Is it true that a painting conservator is also a detective? According to acclaimed conservator and art historian Barry Bauman, every painting has its secrets. During his 46 years of experience treating and analyzing damaged paintings, he has uncovered many of them—lost signatures, hidden dates, and entire paintings hidden beneath other works. Two of his discoveries were so phenomenal they landed on the front page of The New York Times. Bauman will uncover answers to mystery surrounding two of the Muskegon Museum of Art’s treasured paintings in a free Zoom presentation, “Solving the Cranach Mystery Surrounding the Portraits of Martin Luther and Katharina von Bora,” hosted by the museum on Thursday, May 6, at 5:00 pm.
Those who attend Bauman’s Zoom presentation will share in the joy of one of his most remarkable discoveries. The Muskegon Museum of Art will host the event online. The virtual event is free and open to the general public. Registration is required. To register, visit the www.muskegonartmuseum.org event page at https://muskegonartmuseum.org/event/zoom-presentation-by-painting-conservator-art-historian-barry-bauman/.
About Barry Bauman
Barry Bauman With Conserved Thomas Sully’s Portrait of George Washington and John Singer Sargent’s Portrait of General Lucius Fairchild
Bauman’s discoveries lectures have been his most popular, especially for a museum audience, where attendees interested in art, art history, chemistry, physics, history, and museum studies all overlap with conservation concerns. Most individuals are not aware of the conservation field and the rewards it has to offer.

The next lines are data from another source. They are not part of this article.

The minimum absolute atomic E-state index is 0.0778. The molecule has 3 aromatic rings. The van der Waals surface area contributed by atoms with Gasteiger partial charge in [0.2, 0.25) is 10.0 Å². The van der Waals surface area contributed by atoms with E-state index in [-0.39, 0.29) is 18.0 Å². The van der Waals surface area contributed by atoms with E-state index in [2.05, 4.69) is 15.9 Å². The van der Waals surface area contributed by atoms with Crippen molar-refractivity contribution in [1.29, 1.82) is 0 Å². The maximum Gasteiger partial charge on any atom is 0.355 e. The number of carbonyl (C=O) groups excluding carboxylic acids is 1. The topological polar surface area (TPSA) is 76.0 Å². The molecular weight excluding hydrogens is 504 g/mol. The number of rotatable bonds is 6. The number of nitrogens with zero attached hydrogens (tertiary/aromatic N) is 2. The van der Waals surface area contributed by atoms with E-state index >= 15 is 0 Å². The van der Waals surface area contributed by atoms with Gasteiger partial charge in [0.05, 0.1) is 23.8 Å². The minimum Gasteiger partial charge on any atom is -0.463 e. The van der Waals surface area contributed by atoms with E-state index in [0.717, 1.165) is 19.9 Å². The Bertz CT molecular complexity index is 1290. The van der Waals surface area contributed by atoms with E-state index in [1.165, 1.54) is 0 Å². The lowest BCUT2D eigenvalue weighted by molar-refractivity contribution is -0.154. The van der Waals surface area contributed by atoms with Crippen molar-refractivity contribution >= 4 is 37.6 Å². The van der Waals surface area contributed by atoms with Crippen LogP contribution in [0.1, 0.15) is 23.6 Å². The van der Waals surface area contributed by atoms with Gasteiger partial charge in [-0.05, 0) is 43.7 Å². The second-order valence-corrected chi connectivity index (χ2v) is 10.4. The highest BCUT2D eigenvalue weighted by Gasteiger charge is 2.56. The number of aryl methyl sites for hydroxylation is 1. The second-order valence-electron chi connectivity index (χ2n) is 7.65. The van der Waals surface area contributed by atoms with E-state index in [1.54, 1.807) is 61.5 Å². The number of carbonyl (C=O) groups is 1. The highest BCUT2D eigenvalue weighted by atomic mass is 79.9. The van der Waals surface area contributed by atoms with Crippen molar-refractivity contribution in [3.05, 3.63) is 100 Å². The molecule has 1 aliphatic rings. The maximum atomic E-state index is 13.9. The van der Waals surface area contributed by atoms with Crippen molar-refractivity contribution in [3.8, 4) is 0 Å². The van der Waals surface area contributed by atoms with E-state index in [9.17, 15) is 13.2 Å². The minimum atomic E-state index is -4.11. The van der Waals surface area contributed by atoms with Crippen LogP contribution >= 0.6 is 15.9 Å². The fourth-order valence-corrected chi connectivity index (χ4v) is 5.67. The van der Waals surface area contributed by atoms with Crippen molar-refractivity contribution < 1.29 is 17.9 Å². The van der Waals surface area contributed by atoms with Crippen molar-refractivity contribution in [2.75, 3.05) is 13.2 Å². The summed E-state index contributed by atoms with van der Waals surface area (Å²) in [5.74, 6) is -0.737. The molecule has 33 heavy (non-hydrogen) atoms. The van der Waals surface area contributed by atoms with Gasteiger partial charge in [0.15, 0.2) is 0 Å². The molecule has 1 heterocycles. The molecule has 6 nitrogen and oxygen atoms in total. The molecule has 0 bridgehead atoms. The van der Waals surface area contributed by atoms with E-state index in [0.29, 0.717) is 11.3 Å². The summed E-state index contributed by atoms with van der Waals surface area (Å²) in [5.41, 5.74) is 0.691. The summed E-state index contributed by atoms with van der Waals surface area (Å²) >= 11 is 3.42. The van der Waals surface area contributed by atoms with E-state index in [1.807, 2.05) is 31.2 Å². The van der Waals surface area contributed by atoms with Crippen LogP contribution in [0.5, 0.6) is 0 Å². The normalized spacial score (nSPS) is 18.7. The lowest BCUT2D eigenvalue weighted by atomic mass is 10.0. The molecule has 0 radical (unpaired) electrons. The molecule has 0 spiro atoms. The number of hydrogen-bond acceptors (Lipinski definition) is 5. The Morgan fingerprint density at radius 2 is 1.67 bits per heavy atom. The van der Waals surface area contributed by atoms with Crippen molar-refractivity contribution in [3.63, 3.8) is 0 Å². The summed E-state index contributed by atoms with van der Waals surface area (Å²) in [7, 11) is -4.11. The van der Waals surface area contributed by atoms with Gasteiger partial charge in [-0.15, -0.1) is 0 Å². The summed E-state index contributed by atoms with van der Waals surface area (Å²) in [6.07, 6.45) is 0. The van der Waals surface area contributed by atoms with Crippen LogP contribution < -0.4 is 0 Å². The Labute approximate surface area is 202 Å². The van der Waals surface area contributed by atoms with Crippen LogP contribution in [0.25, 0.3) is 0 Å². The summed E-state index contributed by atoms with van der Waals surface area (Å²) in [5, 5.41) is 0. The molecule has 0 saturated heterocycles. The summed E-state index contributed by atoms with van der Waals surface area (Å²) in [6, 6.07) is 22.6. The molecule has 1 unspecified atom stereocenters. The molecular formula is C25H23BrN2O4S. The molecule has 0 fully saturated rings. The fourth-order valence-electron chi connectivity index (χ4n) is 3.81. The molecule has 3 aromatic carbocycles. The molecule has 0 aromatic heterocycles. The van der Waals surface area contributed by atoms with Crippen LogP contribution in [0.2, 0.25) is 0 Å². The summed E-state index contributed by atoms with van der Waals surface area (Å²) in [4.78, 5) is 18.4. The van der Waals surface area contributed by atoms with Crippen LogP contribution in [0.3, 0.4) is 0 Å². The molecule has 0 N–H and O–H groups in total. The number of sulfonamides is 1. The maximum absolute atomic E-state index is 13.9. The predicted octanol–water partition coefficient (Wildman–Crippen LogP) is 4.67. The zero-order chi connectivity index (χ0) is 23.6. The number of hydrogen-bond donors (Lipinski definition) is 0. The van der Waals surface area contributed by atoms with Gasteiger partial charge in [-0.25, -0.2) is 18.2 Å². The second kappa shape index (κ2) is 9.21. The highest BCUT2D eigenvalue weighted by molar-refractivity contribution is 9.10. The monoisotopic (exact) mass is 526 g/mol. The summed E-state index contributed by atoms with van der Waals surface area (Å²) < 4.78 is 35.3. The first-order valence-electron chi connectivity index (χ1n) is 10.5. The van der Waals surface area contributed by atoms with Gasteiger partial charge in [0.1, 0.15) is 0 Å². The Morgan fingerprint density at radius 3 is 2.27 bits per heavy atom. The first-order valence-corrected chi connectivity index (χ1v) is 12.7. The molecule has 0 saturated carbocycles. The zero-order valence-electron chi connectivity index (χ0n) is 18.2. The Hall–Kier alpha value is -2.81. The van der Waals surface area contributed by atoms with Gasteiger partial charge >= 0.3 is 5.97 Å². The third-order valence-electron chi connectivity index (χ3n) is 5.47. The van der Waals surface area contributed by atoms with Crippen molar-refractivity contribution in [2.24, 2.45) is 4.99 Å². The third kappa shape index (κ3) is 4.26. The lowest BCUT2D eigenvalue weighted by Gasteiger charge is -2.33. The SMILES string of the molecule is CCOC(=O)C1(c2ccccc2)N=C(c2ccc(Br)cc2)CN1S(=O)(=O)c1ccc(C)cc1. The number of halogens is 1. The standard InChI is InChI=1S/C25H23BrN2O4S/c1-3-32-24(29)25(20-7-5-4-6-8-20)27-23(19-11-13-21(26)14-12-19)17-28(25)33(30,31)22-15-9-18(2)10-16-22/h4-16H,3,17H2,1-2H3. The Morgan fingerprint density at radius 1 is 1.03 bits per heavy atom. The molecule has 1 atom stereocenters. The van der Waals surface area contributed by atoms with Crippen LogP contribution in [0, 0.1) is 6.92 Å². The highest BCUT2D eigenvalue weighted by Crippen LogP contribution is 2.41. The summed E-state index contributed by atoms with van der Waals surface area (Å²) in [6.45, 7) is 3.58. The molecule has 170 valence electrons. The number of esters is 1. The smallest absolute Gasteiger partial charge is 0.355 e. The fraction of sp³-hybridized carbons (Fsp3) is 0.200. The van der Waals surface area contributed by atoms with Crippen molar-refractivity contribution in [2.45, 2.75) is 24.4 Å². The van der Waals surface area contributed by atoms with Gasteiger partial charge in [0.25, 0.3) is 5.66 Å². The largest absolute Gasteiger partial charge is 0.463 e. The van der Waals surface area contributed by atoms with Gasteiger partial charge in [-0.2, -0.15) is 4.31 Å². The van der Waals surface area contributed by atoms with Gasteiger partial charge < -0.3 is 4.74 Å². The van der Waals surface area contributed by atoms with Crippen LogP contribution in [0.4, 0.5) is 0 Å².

At the beginning of his career, Barry Bauman worked for eleven years at the Art Institute of Chicago, departing as the Associate Conservator of Paintings. He then founded and directed the Chicago Conservation Center for 20 years, which was the largest conservation facility in the nation. In 2004, Bauman left the private sector to establish Bauman Conservation, America’s first conservation laboratory dedicated to offering complimentary services to museums and non-profit organizations. When he closed Bauman Conservation in 2018, it was estimated he had contributed more than $6,000,000 in conservation services to museums and nonprofits.
In August 2019, Barry Bauman opened Conservation Ventures (ConservationVentures.org), a company that focuses on presentations and CAP grants to assist museums with recommendations and priorities for long-range collection care. Bauman is an Elected Fellow of the American Institute for Conservation.